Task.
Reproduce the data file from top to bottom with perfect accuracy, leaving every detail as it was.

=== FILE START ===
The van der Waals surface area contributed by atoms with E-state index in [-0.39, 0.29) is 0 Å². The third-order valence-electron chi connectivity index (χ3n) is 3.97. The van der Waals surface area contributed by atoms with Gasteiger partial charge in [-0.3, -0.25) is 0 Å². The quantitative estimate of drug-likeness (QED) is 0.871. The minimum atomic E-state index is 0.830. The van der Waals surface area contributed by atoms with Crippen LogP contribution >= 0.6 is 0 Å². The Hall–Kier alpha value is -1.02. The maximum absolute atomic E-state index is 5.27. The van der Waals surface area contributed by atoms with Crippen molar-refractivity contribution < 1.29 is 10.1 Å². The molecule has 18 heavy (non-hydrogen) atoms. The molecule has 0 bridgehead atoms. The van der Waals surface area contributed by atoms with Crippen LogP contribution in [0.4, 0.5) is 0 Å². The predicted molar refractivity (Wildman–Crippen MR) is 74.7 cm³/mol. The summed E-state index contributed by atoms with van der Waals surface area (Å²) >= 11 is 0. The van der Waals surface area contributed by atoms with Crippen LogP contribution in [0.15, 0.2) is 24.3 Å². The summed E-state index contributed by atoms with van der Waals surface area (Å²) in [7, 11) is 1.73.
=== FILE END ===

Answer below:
The van der Waals surface area contributed by atoms with E-state index in [-0.39, 0.29) is 0 Å². The third-order valence-electron chi connectivity index (χ3n) is 3.97. The van der Waals surface area contributed by atoms with Gasteiger partial charge in [-0.3, -0.25) is 0 Å². The quantitative estimate of drug-likeness (QED) is 0.871. The minimum atomic E-state index is 0.830. The van der Waals surface area contributed by atoms with Crippen LogP contribution >= 0.6 is 0 Å². The Hall–Kier alpha value is -1.02. The maximum absolute atomic E-state index is 5.27. The van der Waals surface area contributed by atoms with Crippen molar-refractivity contribution < 1.29 is 10.1 Å². The molecule has 18 heavy (non-hydrogen) atoms. The molecule has 0 bridgehead atoms. The van der Waals surface area contributed by atoms with Crippen LogP contribution in [0.4, 0.5) is 0 Å². The predicted molar refractivity (Wildman–Crippen MR) is 74.7 cm³/mol. The summed E-state index contributed by atoms with van der Waals surface area (Å²) >= 11 is 0. The van der Waals surface area contributed by atoms with Crippen LogP contribution in [0.15, 0.2) is 24.3 Å². The summed E-state index contributed by atoms with van der Waals surface area (Å²) in [7, 11) is 1.73.